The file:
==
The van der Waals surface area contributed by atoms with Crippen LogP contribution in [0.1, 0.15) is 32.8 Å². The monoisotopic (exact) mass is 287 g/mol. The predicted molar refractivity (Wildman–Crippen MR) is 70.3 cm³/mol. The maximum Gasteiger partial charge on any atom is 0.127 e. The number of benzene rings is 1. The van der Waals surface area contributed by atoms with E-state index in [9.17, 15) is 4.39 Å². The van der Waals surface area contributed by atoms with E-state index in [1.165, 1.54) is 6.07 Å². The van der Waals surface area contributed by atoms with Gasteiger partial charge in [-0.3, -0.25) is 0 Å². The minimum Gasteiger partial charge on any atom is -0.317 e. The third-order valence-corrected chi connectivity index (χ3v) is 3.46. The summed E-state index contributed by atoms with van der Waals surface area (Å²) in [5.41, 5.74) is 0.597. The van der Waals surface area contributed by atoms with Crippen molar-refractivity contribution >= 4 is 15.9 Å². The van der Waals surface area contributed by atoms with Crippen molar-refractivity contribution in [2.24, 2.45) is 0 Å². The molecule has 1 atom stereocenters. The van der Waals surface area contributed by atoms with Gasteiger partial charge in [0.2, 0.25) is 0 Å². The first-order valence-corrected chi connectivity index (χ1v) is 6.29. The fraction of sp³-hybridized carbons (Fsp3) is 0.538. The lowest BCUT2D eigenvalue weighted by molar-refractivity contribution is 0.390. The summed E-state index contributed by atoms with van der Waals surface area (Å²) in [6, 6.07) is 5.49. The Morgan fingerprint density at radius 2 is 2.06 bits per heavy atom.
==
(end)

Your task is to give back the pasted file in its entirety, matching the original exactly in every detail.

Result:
The van der Waals surface area contributed by atoms with Crippen LogP contribution in [0.1, 0.15) is 32.8 Å². The monoisotopic (exact) mass is 287 g/mol. The predicted molar refractivity (Wildman–Crippen MR) is 70.3 cm³/mol. The maximum Gasteiger partial charge on any atom is 0.127 e. The number of benzene rings is 1. The van der Waals surface area contributed by atoms with E-state index in [9.17, 15) is 4.39 Å². The van der Waals surface area contributed by atoms with E-state index in [1.165, 1.54) is 6.07 Å². The van der Waals surface area contributed by atoms with Gasteiger partial charge in [-0.3, -0.25) is 0 Å². The minimum Gasteiger partial charge on any atom is -0.317 e. The third-order valence-corrected chi connectivity index (χ3v) is 3.46. The summed E-state index contributed by atoms with van der Waals surface area (Å²) in [5.41, 5.74) is 0.597. The van der Waals surface area contributed by atoms with Crippen molar-refractivity contribution >= 4 is 15.9 Å². The van der Waals surface area contributed by atoms with Crippen molar-refractivity contribution in [2.24, 2.45) is 0 Å². The molecule has 1 atom stereocenters. The van der Waals surface area contributed by atoms with Gasteiger partial charge in [0.2, 0.25) is 0 Å². The first-order valence-corrected chi connectivity index (χ1v) is 6.29. The fraction of sp³-hybridized carbons (Fsp3) is 0.538. The lowest BCUT2D eigenvalue weighted by molar-refractivity contribution is 0.390. The summed E-state index contributed by atoms with van der Waals surface area (Å²) in [6, 6.07) is 5.49. The Morgan fingerprint density at radius 2 is 2.06 bits per heavy atom.